1939 The Gentleman's Companion volume II Beeing an Exotic Drinking Book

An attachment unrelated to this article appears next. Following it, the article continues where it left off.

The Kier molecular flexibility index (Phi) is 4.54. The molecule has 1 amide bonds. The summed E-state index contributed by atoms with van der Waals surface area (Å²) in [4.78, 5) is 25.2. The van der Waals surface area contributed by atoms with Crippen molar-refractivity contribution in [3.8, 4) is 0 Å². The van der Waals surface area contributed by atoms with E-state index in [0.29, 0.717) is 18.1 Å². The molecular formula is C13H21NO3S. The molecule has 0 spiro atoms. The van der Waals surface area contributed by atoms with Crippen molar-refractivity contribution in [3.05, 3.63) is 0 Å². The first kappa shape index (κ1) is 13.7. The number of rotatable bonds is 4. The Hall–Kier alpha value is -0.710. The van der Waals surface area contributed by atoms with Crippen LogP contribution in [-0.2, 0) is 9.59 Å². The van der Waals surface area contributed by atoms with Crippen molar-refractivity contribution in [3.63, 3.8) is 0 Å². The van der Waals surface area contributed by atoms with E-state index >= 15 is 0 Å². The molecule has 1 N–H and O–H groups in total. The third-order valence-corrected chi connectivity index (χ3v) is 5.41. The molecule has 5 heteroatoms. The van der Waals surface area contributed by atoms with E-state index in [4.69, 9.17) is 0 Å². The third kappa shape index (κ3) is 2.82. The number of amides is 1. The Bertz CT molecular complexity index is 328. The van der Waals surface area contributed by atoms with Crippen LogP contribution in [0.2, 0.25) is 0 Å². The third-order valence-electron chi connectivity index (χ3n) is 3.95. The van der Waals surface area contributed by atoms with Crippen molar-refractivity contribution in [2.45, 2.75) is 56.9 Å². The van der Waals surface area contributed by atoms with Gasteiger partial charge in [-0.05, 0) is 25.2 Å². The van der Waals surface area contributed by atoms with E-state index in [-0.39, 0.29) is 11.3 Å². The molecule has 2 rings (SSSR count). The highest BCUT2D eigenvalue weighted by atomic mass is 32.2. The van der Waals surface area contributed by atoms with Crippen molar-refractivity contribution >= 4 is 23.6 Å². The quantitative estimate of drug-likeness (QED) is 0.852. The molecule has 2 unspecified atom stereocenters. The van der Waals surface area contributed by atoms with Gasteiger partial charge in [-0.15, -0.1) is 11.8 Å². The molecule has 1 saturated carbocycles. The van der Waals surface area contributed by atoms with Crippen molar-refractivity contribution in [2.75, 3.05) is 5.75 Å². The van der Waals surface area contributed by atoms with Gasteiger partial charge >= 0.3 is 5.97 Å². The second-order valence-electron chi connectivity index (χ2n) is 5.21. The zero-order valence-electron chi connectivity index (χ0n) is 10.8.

their trim, exquisite figures poured into the scabbard-like split dresses of pastel silk that so elegantly suit their type. A brace of snipe-legged little Japanese men with f. 2 Leicas swinging around their necks, half– inch thick eyeglasses, Bat straw hats, muttering urgently at each other without the slightest trace of faci al expression. A Javanese girl-mother with her naked brown babe swi nging in a butterfly tinted sarong tied above her hips and tucked in with a cunning woman's twist. A Bud– dhist priest from far back in the wild hill country back of beyond, in his funny hat and worn robe dyed three centuries ago in a yellow hue which would be mellow and fair a century after its present owner was dust. T wo short, plump, short-skirted French girls giggling, looking us squarely in the eye before continuing other inspection-totally without self-consciousness or inhibition as they audibly speculated on our origin, age, marital state and capitalistic solvency in a machine gun undertone of rapid French. This is just the briefest vignette of Saigon. Before quitting this subject of absinthe perhaps we had better ex– plain that taken in steady doses over a considerable period of time, it does nibble the keen edge off the brain until a man becomes a sorry sort of thing; aimless, listless, and generally-shockingly-lacking. This, and the habit it forms under constant usage, of course accounts for its ban in France. Actually, too, it happens to be one of the few liqueurs which more or less definitely stimulates the cavaliers riding herd about the altar of Aphrodite. An Absinthe Drip isn't one of the black arts at all; nor something confined to Maupassant, and mystery, and low and devious dives all coagulated with apaches, and their grisettes, and sitting around all hours of the night with drooping cigarettes in the corners of their mouths, and long hair drooping in the~r eyes, and long knives up their sleeves.... The cute, almost doll-like Annarnese bar-man took a small thin tumbler, nearly the size and shape of our Old Fashioned Cocktail glass. This he centered up with 2 cubes of sterilized ice, a lump of loaf sugar. Onto this he turned a jigger of absinthe. A tiny pitcher of cold water was supplied, this to be poured in 1 drop at a time, or at guest option, ladled in with a small teaspoon. . . . Under . 9.

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